Wheat, intensive management, yield gap, fungicide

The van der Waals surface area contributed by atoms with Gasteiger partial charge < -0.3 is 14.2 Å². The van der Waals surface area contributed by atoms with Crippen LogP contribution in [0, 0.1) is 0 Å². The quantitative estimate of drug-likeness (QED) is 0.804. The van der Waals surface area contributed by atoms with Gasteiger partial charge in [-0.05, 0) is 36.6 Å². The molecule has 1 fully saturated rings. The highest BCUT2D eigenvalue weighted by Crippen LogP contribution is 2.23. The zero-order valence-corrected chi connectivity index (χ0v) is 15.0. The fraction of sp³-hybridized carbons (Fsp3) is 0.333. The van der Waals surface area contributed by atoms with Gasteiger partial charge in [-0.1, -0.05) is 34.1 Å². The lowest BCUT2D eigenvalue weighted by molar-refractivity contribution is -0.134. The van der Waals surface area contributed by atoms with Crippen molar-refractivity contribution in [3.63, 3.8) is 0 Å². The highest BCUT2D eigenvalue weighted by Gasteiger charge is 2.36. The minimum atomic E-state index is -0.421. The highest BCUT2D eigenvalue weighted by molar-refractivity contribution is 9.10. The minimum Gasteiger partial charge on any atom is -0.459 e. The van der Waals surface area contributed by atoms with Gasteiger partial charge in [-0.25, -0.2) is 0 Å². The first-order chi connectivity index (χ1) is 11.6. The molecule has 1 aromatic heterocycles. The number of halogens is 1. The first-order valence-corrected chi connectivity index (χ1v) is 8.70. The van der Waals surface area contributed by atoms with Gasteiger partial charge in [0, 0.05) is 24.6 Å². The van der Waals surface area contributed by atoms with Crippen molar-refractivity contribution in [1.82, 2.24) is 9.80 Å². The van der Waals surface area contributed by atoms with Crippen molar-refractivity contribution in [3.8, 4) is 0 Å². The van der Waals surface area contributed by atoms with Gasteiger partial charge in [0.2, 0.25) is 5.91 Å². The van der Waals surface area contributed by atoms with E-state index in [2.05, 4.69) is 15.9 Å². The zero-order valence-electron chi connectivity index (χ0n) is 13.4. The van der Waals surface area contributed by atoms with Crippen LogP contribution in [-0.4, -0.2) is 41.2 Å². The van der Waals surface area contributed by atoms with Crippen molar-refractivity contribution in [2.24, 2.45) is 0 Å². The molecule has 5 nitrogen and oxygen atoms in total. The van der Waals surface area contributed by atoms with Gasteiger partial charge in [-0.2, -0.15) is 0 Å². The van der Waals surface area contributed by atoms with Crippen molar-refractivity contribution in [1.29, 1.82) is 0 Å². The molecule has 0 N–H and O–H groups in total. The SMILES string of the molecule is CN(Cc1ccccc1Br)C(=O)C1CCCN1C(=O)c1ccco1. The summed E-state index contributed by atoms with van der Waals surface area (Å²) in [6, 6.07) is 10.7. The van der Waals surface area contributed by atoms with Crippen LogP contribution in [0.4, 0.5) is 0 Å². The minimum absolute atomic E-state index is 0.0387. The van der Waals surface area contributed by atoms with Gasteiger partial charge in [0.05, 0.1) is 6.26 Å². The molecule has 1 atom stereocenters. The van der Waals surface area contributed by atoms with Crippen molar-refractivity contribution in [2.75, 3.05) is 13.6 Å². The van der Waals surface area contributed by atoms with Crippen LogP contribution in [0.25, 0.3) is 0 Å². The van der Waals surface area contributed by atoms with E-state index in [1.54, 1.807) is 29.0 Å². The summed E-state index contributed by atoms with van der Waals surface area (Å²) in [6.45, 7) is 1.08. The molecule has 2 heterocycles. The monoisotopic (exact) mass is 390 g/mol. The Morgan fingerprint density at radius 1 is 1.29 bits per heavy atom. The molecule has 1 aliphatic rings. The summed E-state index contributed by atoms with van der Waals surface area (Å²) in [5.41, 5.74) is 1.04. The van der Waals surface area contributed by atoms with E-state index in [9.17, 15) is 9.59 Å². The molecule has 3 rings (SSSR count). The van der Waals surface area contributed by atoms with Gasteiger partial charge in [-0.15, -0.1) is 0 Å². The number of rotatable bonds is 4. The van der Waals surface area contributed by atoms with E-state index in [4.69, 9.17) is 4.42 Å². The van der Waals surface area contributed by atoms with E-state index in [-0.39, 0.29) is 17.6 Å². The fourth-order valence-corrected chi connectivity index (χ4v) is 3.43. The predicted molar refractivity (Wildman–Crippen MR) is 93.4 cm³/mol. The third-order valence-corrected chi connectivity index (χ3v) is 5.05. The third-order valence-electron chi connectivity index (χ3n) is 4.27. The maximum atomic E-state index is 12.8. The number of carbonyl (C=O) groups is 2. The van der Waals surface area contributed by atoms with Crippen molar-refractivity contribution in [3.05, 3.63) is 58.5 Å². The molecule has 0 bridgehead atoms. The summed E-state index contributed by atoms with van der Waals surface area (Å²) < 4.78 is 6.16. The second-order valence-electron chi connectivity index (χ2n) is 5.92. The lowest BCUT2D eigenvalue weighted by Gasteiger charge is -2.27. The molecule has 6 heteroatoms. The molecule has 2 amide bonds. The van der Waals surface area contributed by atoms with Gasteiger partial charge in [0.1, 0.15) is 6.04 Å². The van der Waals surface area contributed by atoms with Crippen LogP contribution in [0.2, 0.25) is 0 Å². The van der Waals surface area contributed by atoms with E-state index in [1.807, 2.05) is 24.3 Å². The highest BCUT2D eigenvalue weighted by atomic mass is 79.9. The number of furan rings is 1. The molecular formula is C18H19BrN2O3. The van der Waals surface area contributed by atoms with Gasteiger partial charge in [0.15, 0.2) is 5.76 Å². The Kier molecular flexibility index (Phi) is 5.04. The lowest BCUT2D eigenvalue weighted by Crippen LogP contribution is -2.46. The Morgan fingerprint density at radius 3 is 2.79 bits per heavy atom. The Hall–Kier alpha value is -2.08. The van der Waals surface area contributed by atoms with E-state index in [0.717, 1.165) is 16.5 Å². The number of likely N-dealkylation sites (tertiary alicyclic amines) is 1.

Winter wheat is the most widely sown crop in Kansas, and yields had not surpassed 50 bushels per acre until 2015-16, when average state wheat yield was 57 bushels per acre. However, recent estimates of the long-term winter wheat yield potential in central Kansas indicate that it lies around 75 bushels per acre. A particular crop’s yield gap in a given region is determined by the difference between potential and actual yields. The long-term yield gap in Kansas is approximately 45 bushels per acre, which corresponds to more than 50% of the yield potential. Yield gaps have the potential to be economically reduced to approximately 30%. The two possible ways to reduce yield gaps are through improved agronomic management or increasing yield potential through improved genetics. Our hypothesis is that improved management can largely contribute to closing wheat yield gaps in central Kansas. Our objectives were to quantify the partial contribution of different management strategies toward closing the wheat yield gap in central Kansas, including fertilization, plant population density, fungicide, and growth regulator applications, all individually or in combination.


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